Welcome to our Math lesson on **What are the different Types of Surds**, this is the second lesson of our suite of math lessons covering the topic of **Surds**, you can find links to the other lessons within this tutorial and access additional Math learning resources below this lesson.

Surds are classified into types for a better understanding. It is worth noting here that a surd may belong to more than one category at the same time. Surds may belong to one (or more) of the following categories:

**Simple surds.**This category includes surds that contain only one number inside the root.

For example, √2; √3; √10; ∛21;*√***40**, etc., are all examples of simple surds as they contain only one number inside the root.**Pure surds.**This category includes only surds obtained when taking the root of a prime number.

For example, √2; √3; √5; √23;*√***41**, etc., are all examples of pure surds as all numbers inside the roots are prime (i.e. divisible only by 1 and themselves).**Similar surds.**This category includes surds that have common factors. In other words, similar surds must contain the same number inside the root after some operations despite initially they may seem as unrelated.

For example, √8 and √18 are similar surds because from the properties of roots we have√8 = √(4 ∙ 2) = √4 ∙ √2 = 2 ∙ √2and√18 = √(9 ∙ 2) = √9 ∙ √2 = 3 ∙ √2Hence, since both numbers has the same irrational number (√2) as a common factor, they represent similar surds.**Mixed surds.**This category includes surds that contain numbers that can be expressed as products of rational and irrational numbers, such as those shown in the previous category. Some other examples of numbers that can be expressed as mixed surds include √27; √50, etc., because√27 = √(9 ∙ 3) = √9 ∙ √3 = 3 ∙ √3and√50 = √(25 ∙ 2) = √25 ∙ √2 = 5 ∙ √2**Compound surds.**This category includes the sum or difference of two or more individual surds.

For example, √2 + √3; √7 - ∛21, etc., are compound surds.**Binomial surds.**This category includes two or more surds that when added or subtracted give a single surd. Obviously, the original surds must be similar, so that the operations with them be possible. We have encountered a similar situation when adding or subtracting like terms in algebraic expressions.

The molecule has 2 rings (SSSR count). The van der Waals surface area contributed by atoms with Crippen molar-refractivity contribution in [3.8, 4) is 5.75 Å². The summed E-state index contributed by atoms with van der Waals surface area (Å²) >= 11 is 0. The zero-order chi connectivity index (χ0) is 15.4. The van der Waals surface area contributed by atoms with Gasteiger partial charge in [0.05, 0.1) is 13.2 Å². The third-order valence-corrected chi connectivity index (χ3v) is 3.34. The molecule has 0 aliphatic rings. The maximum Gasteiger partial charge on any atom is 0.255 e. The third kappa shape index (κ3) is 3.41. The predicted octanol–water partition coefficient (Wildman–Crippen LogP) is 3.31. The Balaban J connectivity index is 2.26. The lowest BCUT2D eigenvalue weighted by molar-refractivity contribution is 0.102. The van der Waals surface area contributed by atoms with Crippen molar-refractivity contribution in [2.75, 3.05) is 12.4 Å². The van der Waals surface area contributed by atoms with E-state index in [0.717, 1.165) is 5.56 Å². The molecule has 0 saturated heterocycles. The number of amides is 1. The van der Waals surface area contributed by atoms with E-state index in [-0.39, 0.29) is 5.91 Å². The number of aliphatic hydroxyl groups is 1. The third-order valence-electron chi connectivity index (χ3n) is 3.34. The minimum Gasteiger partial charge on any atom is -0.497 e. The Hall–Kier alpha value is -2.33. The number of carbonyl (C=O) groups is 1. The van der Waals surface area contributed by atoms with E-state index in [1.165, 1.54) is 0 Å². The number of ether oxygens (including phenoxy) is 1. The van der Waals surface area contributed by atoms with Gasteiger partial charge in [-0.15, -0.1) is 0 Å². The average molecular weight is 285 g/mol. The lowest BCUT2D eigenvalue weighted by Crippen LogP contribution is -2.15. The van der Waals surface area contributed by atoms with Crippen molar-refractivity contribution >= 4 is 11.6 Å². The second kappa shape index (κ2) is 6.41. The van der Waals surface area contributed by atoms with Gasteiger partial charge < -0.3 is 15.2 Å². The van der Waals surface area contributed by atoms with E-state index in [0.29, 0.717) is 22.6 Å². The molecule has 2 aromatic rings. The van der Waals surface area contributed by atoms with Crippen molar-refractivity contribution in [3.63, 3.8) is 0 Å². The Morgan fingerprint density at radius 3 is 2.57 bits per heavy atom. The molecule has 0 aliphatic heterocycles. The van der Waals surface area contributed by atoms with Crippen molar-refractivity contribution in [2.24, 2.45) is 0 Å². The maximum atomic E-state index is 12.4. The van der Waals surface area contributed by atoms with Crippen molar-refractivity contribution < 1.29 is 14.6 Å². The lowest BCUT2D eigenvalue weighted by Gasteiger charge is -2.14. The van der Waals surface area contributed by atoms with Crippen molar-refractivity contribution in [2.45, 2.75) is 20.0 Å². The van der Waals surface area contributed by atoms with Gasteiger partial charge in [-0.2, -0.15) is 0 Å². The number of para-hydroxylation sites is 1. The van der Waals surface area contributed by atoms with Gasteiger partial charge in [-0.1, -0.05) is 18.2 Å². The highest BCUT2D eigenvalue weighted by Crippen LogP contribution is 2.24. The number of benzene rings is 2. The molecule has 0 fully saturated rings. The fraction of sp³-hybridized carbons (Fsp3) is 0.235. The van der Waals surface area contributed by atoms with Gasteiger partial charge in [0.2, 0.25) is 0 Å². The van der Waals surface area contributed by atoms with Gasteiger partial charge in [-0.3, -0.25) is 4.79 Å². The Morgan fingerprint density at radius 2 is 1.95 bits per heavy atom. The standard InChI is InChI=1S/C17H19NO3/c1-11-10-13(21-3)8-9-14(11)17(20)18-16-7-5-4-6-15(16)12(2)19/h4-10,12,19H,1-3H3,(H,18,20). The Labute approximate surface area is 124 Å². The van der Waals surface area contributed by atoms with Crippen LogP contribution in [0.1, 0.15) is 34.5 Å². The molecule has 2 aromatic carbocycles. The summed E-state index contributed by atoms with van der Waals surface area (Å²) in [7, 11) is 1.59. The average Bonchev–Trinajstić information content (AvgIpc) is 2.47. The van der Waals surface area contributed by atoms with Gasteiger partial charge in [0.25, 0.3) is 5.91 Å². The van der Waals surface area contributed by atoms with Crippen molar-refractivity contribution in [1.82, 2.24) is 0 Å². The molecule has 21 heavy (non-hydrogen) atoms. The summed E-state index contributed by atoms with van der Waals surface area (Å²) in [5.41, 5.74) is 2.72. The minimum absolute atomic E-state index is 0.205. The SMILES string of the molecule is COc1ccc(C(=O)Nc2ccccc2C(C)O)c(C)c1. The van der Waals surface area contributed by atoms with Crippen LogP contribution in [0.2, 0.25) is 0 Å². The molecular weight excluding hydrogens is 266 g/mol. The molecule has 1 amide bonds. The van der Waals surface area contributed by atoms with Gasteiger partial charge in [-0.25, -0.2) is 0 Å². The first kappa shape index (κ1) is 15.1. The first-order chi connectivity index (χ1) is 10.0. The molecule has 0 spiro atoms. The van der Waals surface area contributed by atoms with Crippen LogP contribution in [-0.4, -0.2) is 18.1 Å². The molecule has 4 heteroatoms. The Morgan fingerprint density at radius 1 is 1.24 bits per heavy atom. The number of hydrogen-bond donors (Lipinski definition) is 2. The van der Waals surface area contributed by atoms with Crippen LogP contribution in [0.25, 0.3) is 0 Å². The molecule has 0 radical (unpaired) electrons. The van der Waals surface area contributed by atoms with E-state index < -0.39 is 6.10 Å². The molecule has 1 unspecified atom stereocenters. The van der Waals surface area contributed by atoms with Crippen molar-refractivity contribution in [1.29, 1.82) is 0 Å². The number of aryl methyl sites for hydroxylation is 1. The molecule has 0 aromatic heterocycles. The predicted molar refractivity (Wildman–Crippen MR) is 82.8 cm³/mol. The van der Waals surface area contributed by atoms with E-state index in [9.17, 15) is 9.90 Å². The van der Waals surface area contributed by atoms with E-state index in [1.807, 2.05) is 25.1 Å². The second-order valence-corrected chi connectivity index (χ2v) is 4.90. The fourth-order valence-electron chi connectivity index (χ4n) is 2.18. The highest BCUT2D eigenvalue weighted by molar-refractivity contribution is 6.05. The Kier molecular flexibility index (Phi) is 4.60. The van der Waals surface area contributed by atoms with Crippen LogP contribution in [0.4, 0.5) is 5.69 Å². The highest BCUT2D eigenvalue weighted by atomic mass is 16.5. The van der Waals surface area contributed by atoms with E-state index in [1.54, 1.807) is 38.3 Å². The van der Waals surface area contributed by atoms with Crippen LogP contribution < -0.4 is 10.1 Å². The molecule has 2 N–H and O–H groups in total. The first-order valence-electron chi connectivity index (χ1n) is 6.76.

For example, √2 + √8 is an example of binomial surds because√2 + √8 = √2 + √(4 ∙ 2)

= √2 + √4 ∙ √2

= √2 + 2 ∙ √2

= 1 ∙ √2 + 2 ∙ √2

= (1 + 2) ∙ √2

= 3√2

What kind of surds are those given below at the after making all possible operations?

- ∛128
- √12 - √27
- √32 + √7

- In the original form, the first number represents a simple surd as it contains a single number inside the root. On the other hand, when doing the operations we obtain a mixed surd, as ∛128 = ∛(64 ∙ 2)

= ∛64 ∙ ∛2

= ∛(4^{3}) ∙ ∛2

= 4∛2 - In the original form, we have a compound surd, as there is an addition of two individual surds. After making the operations, we first obtain first a binomial surd, and eventually a mixed surd, as √12 - √27 = √(4 ∙ 3) - √(9 ∙ 3)

= √4 ∙ √3-√9 ∙ √3

= 2√3 - 3√3

= -1√3

= -√3 - This is an example of compound surds as the components surds are not similar, so that to allow us make operations with them. The only thing we can do is to convert the first component surd (which is a simple surd) into a mixed surd, i.e. √32 + √7 = √(16 ∙ 2) + √7

= √16 ∙ √2 + √7

= 4√2 + √7

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- Continuing learning powers and roots - read our next math tutorial: Rationalising the Denominator

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